Susannah Elliott Biography | Women of the Revolution


    About the author

    Edward St. Germain.
    Edward St. Germain

    Edward A. St. Germain created in 1996. He was an avid historian with a keen interest in the Revolutionary War and American culture and society in the 18th century. On this website, he created and collated a huge collection of articles, images, and other media pertaining to the American Revolution. Edward was also a Vietnam veteran, and his investigative skills led to a career as a private detective in later life.


      The presentation of a pair of colors, by the wife of Colonel Barnard Elliott, is mentioned in several historical works. They were presented to the second South Carolina regiment of infantry, commanded by Colonel Moultrie, on the third day after the attack on Fort Moultrie, Sullivan’s Island, which took place June 28th, 1776. These colors were very elegant, and both richly embroidered by Mrs. Elliott’s own hand. One was of fine blue, the other of red silk. They were presented with these words: “Your gallant behavior in defence of liberty and your country, entitles you to the highest honors; accept these two standards as a reward justly due to your regiment; and I make not the least doubt, under Heaven’s protection, you will stand by them as long as they can wave in the air of liberty.”

      The colors having been received from the lady’s hands by the Colonel and Lieutenant Colonel, she was thanked for the gift-and a promise was. made by the Colonel in the name of the soldiers that they should be honorably supported, and never tarnished by the second regiment. Never was pledge more nobly fulfilled. Three years afterwards, they were planted on the British lines at Savannah. Two officers who bore them lost their lives; and just before the retreat was ordered, the gallant Sergeant Jasper, in planting them on the works, received a mortal wound and fell into the ditch. One of the standards was brought off in the retreat; and Jasper succeeded in regaining the American camp. In his last moments he said to Major Horry, who had called to see him – Tell Mrs. Elliott I lost my life supporting the colors she presented to our regiment.” The colors were afterwards taken at the fall of Charleston, and were deposited in the Tower of London.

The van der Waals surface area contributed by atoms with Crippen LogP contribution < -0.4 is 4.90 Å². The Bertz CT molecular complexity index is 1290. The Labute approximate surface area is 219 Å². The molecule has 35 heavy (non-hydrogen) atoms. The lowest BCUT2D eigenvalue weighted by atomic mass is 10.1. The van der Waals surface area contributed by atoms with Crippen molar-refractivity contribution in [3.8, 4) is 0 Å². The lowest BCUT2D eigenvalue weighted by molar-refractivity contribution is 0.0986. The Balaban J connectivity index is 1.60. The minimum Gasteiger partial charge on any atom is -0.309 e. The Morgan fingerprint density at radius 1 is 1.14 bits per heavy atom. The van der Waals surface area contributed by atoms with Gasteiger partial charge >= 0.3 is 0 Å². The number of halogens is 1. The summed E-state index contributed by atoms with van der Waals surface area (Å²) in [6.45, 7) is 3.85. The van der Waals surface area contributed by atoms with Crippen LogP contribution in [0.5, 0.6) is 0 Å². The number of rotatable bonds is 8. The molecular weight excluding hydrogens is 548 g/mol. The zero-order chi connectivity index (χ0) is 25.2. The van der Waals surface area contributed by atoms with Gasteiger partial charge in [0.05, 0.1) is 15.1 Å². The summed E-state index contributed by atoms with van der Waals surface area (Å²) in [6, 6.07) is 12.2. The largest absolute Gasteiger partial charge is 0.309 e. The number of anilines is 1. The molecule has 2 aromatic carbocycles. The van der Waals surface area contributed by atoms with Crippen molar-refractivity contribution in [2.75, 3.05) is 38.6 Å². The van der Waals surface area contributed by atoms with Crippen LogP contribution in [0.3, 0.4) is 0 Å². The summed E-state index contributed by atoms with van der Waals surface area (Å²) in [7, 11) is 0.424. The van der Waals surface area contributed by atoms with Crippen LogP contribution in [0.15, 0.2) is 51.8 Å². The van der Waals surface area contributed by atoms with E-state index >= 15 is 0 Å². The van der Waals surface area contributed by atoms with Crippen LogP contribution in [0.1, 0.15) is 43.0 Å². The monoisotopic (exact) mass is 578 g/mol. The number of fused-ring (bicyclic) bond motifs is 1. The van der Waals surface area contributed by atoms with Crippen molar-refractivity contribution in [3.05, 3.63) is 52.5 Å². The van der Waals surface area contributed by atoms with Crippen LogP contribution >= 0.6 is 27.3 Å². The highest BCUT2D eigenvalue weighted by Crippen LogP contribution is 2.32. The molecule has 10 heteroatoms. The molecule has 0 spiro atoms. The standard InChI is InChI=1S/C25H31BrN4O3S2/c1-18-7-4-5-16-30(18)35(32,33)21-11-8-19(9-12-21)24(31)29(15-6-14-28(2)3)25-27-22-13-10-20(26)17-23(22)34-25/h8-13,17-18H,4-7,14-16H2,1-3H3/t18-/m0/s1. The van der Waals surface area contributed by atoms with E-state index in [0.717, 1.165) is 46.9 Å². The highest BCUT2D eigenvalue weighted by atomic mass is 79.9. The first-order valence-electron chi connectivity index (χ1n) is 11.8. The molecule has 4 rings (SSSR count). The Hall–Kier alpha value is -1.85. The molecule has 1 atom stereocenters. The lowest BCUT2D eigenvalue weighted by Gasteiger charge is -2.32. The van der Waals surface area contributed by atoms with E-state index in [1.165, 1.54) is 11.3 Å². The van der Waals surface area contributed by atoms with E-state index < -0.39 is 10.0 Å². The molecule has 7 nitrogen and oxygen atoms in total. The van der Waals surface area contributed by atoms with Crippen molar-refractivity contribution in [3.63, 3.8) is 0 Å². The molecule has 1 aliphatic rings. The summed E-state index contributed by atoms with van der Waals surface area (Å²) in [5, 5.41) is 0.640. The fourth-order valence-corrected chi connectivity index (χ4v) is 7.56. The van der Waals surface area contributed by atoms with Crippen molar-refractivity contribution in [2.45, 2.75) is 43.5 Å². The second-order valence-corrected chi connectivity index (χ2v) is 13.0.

The maiden name of Mrs. Barnard Elliott was Susannah Smith. She was a native of South Carolina, and the daughter of Benjamin Smith, for many years Speaker of the Assembly of the province. Left young an orphan and an heiress, she was brought up by her aunt, Mrs. Rebecca Motte, with whom she lived till her marriage. Mrs. Daniel Hall used to say she was “one of the most busy among the Revolutionary women, and always active among the soldiers.” It is known that her husband raised and maintained a regiment at his own expense. Among the papers in the possession of the family is a letter from General Greene to Mrs. Elliott, expressive of high respect and regard, offering her a safe escort through the camp, and to any part of the country to which she might desire to travel.